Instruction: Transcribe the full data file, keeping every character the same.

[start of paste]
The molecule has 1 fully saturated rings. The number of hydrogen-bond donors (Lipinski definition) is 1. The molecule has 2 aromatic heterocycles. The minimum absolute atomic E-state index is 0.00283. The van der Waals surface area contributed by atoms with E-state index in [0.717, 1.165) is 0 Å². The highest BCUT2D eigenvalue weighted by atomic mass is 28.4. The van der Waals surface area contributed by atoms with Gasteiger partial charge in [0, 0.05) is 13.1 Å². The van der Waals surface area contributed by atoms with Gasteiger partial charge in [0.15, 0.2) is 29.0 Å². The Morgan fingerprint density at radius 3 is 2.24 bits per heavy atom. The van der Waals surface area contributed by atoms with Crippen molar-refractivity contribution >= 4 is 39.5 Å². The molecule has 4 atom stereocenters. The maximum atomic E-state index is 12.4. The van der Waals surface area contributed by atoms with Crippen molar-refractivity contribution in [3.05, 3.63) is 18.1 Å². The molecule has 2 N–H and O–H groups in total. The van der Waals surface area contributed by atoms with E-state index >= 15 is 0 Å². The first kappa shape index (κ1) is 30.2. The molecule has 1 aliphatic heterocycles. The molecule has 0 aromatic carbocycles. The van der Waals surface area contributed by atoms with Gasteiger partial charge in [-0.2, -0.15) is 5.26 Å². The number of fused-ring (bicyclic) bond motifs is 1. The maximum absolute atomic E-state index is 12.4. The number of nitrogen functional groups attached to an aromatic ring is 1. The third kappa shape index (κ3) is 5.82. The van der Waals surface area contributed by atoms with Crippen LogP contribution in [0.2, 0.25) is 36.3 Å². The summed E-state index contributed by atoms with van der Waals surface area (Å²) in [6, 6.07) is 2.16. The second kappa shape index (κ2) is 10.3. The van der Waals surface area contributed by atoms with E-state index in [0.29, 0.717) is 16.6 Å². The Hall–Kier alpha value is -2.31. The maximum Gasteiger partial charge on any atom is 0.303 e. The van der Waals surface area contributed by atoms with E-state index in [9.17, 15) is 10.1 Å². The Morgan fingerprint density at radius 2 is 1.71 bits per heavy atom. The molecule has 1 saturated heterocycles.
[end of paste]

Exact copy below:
The molecule has 1 fully saturated rings. The number of hydrogen-bond donors (Lipinski definition) is 1. The molecule has 2 aromatic heterocycles. The minimum absolute atomic E-state index is 0.00283. The van der Waals surface area contributed by atoms with E-state index in [0.717, 1.165) is 0 Å². The highest BCUT2D eigenvalue weighted by atomic mass is 28.4. The van der Waals surface area contributed by atoms with Gasteiger partial charge in [0, 0.05) is 13.1 Å². The van der Waals surface area contributed by atoms with Gasteiger partial charge in [0.15, 0.2) is 29.0 Å². The Morgan fingerprint density at radius 3 is 2.24 bits per heavy atom. The van der Waals surface area contributed by atoms with Crippen molar-refractivity contribution >= 4 is 39.5 Å². The molecule has 4 atom stereocenters. The maximum atomic E-state index is 12.4. The van der Waals surface area contributed by atoms with Crippen molar-refractivity contribution in [3.05, 3.63) is 18.1 Å². The molecule has 2 N–H and O–H groups in total. The van der Waals surface area contributed by atoms with E-state index >= 15 is 0 Å². The first kappa shape index (κ1) is 30.2. The molecule has 1 aliphatic heterocycles. The molecule has 0 aromatic carbocycles. The van der Waals surface area contributed by atoms with Gasteiger partial charge in [-0.2, -0.15) is 5.26 Å². The number of fused-ring (bicyclic) bond motifs is 1. The maximum absolute atomic E-state index is 12.4. The number of nitrogen functional groups attached to an aromatic ring is 1. The third kappa shape index (κ3) is 5.82. The van der Waals surface area contributed by atoms with Crippen LogP contribution in [0.2, 0.25) is 36.3 Å². The summed E-state index contributed by atoms with van der Waals surface area (Å²) in [6, 6.07) is 2.16. The second kappa shape index (κ2) is 10.3. The van der Waals surface area contributed by atoms with E-state index in [0.29, 0.717) is 16.6 Å². The Hall–Kier alpha value is -2.31. The maximum Gasteiger partial charge on any atom is 0.303 e. The van der Waals surface area contributed by atoms with E-state index in [9.17, 15) is 10.1 Å². The Morgan fingerprint density at radius 2 is 1.71 bits per heavy atom. The molecule has 1 saturated heterocycles.